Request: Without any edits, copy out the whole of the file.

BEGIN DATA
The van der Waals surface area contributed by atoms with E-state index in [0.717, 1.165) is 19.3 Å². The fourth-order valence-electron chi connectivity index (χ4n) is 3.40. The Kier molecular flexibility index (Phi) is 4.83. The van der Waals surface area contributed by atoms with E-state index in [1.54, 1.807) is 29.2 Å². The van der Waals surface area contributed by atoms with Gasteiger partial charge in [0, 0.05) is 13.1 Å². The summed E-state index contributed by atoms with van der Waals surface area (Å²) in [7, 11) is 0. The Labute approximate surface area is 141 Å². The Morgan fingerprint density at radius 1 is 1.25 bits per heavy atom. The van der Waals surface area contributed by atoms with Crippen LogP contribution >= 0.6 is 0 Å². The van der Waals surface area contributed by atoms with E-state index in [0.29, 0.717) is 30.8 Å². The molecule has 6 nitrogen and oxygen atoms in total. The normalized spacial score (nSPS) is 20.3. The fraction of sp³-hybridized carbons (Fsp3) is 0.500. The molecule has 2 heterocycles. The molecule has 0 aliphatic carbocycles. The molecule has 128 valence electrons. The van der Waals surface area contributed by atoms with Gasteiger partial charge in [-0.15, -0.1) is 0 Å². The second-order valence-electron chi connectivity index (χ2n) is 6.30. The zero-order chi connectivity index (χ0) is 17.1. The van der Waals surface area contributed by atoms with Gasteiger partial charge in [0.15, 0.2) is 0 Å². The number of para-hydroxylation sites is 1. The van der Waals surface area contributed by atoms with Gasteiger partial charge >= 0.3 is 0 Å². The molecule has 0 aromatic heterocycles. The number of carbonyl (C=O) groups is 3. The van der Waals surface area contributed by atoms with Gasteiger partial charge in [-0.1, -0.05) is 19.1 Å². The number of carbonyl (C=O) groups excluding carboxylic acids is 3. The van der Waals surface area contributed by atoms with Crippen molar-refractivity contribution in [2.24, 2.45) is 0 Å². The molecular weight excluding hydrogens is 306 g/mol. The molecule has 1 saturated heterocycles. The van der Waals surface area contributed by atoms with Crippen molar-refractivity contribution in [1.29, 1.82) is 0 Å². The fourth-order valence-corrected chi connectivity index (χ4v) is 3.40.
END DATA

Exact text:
The van der Waals surface area contributed by atoms with E-state index in [0.717, 1.165) is 19.3 Å². The fourth-order valence-electron chi connectivity index (χ4n) is 3.40. The Kier molecular flexibility index (Phi) is 4.83. The van der Waals surface area contributed by atoms with E-state index in [1.54, 1.807) is 29.2 Å². The van der Waals surface area contributed by atoms with Gasteiger partial charge in [0, 0.05) is 13.1 Å². The summed E-state index contributed by atoms with van der Waals surface area (Å²) in [7, 11) is 0. The Labute approximate surface area is 141 Å². The Morgan fingerprint density at radius 1 is 1.25 bits per heavy atom. The van der Waals surface area contributed by atoms with Crippen LogP contribution >= 0.6 is 0 Å². The van der Waals surface area contributed by atoms with E-state index in [0.29, 0.717) is 30.8 Å². The molecule has 6 nitrogen and oxygen atoms in total. The normalized spacial score (nSPS) is 20.3. The fraction of sp³-hybridized carbons (Fsp3) is 0.500. The molecule has 2 heterocycles. The molecule has 0 aliphatic carbocycles. The molecule has 128 valence electrons. The van der Waals surface area contributed by atoms with Gasteiger partial charge in [-0.15, -0.1) is 0 Å². The second-order valence-electron chi connectivity index (χ2n) is 6.30. The zero-order chi connectivity index (χ0) is 17.1. The van der Waals surface area contributed by atoms with Gasteiger partial charge in [0.15, 0.2) is 0 Å². The number of para-hydroxylation sites is 1. The van der Waals surface area contributed by atoms with Gasteiger partial charge >= 0.3 is 0 Å². The molecule has 0 aromatic heterocycles. The number of carbonyl (C=O) groups is 3. The van der Waals surface area contributed by atoms with Gasteiger partial charge in [-0.1, -0.05) is 19.1 Å². The number of carbonyl (C=O) groups excluding carboxylic acids is 3. The van der Waals surface area contributed by atoms with Crippen molar-refractivity contribution in [2.24, 2.45) is 0 Å². The molecular weight excluding hydrogens is 306 g/mol. The molecule has 1 saturated heterocycles. The van der Waals surface area contributed by atoms with Crippen molar-refractivity contribution in [1.29, 1.82) is 0 Å². The fourth-order valence-corrected chi connectivity index (χ4v) is 3.40.